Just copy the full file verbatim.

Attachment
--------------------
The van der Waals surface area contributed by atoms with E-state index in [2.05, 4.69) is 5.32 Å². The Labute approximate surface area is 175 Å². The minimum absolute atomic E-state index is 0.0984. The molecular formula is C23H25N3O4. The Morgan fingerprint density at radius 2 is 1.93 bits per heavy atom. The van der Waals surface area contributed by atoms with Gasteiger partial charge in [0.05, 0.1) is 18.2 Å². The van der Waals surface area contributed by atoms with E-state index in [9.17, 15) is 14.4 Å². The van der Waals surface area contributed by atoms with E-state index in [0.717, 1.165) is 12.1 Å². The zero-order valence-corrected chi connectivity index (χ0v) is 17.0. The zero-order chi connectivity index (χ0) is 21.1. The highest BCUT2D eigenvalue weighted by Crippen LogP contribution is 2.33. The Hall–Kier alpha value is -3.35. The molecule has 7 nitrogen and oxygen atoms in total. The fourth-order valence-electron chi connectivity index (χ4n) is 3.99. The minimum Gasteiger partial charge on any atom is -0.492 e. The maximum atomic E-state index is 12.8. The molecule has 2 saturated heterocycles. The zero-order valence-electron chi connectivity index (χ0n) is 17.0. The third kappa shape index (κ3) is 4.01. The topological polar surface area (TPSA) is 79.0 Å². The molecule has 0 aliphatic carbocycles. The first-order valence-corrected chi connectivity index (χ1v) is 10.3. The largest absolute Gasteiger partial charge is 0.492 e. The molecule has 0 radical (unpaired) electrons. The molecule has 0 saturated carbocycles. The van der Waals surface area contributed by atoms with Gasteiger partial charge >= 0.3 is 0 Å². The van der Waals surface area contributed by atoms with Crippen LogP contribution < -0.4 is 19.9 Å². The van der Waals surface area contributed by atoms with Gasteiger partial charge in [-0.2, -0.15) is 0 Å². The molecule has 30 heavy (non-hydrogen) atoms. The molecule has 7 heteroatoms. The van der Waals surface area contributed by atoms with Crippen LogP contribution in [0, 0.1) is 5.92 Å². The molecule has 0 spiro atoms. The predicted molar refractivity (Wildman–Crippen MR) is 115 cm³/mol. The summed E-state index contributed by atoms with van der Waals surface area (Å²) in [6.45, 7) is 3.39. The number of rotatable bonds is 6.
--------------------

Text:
The van der Waals surface area contributed by atoms with E-state index in [2.05, 4.69) is 5.32 Å². The Labute approximate surface area is 175 Å². The minimum absolute atomic E-state index is 0.0984. The molecular formula is C23H25N3O4. The Morgan fingerprint density at radius 2 is 1.93 bits per heavy atom. The van der Waals surface area contributed by atoms with Gasteiger partial charge in [0.05, 0.1) is 18.2 Å². The van der Waals surface area contributed by atoms with E-state index in [9.17, 15) is 14.4 Å². The van der Waals surface area contributed by atoms with E-state index in [0.717, 1.165) is 12.1 Å². The zero-order valence-corrected chi connectivity index (χ0v) is 17.0. The zero-order chi connectivity index (χ0) is 21.1. The highest BCUT2D eigenvalue weighted by Crippen LogP contribution is 2.33. The Hall–Kier alpha value is -3.35. The molecule has 7 nitrogen and oxygen atoms in total. The fourth-order valence-electron chi connectivity index (χ4n) is 3.99. The minimum Gasteiger partial charge on any atom is -0.492 e. The maximum atomic E-state index is 12.8. The molecule has 2 saturated heterocycles. The zero-order valence-electron chi connectivity index (χ0n) is 17.0. The third kappa shape index (κ3) is 4.01. The topological polar surface area (TPSA) is 79.0 Å². The molecule has 0 aliphatic carbocycles. The first-order valence-corrected chi connectivity index (χ1v) is 10.3. The largest absolute Gasteiger partial charge is 0.492 e. The molecule has 0 radical (unpaired) electrons. The molecule has 0 saturated carbocycles. The van der Waals surface area contributed by atoms with Gasteiger partial charge >= 0.3 is 0 Å². The van der Waals surface area contributed by atoms with Crippen LogP contribution < -0.4 is 19.9 Å². The van der Waals surface area contributed by atoms with Gasteiger partial charge in [-0.2, -0.15) is 0 Å². The molecule has 30 heavy (non-hydrogen) atoms. The molecule has 7 heteroatoms. The van der Waals surface area contributed by atoms with Crippen LogP contribution in [0, 0.1) is 5.92 Å². The molecule has 0 spiro atoms. The predicted molar refractivity (Wildman–Crippen MR) is 115 cm³/mol. The summed E-state index contributed by atoms with van der Waals surface area (Å²) in [6.45, 7) is 3.39. The number of rotatable bonds is 6.